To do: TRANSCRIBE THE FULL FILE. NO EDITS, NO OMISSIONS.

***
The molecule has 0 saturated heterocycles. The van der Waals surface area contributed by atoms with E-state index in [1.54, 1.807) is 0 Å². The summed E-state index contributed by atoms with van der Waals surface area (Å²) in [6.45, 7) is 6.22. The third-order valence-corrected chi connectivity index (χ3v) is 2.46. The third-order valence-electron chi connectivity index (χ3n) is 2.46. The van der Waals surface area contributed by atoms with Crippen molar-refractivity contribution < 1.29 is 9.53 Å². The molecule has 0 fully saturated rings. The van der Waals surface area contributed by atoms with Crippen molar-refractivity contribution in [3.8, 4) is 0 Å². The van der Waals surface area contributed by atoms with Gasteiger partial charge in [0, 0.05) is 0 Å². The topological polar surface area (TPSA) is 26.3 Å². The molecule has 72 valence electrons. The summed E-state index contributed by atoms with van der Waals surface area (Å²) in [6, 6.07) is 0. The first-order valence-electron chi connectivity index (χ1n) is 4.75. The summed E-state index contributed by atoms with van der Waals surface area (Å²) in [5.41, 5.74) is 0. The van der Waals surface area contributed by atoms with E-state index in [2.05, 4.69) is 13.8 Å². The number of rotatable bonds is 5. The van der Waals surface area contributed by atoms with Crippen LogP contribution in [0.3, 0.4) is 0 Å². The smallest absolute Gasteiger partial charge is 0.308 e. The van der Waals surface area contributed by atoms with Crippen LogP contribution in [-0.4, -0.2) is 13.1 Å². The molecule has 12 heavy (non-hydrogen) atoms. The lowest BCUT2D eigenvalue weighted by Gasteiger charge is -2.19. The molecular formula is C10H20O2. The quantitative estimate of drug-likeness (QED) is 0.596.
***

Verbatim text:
The molecule has 0 saturated heterocycles. The van der Waals surface area contributed by atoms with E-state index in [1.54, 1.807) is 0 Å². The summed E-state index contributed by atoms with van der Waals surface area (Å²) in [6.45, 7) is 6.22. The third-order valence-corrected chi connectivity index (χ3v) is 2.46. The third-order valence-electron chi connectivity index (χ3n) is 2.46. The van der Waals surface area contributed by atoms with Crippen molar-refractivity contribution < 1.29 is 9.53 Å². The molecule has 0 fully saturated rings. The van der Waals surface area contributed by atoms with Crippen molar-refractivity contribution in [3.8, 4) is 0 Å². The van der Waals surface area contributed by atoms with Gasteiger partial charge in [0, 0.05) is 0 Å². The topological polar surface area (TPSA) is 26.3 Å². The molecule has 72 valence electrons. The summed E-state index contributed by atoms with van der Waals surface area (Å²) in [6, 6.07) is 0. The first-order valence-electron chi connectivity index (χ1n) is 4.75. The summed E-state index contributed by atoms with van der Waals surface area (Å²) in [5.41, 5.74) is 0. The van der Waals surface area contributed by atoms with E-state index in [2.05, 4.69) is 13.8 Å². The number of rotatable bonds is 5. The van der Waals surface area contributed by atoms with Crippen LogP contribution in [0.3, 0.4) is 0 Å². The smallest absolute Gasteiger partial charge is 0.308 e. The van der Waals surface area contributed by atoms with Crippen LogP contribution in [-0.4, -0.2) is 13.1 Å². The molecule has 12 heavy (non-hydrogen) atoms. The lowest BCUT2D eigenvalue weighted by Gasteiger charge is -2.19. The molecular formula is C10H20O2. The quantitative estimate of drug-likeness (QED) is 0.596.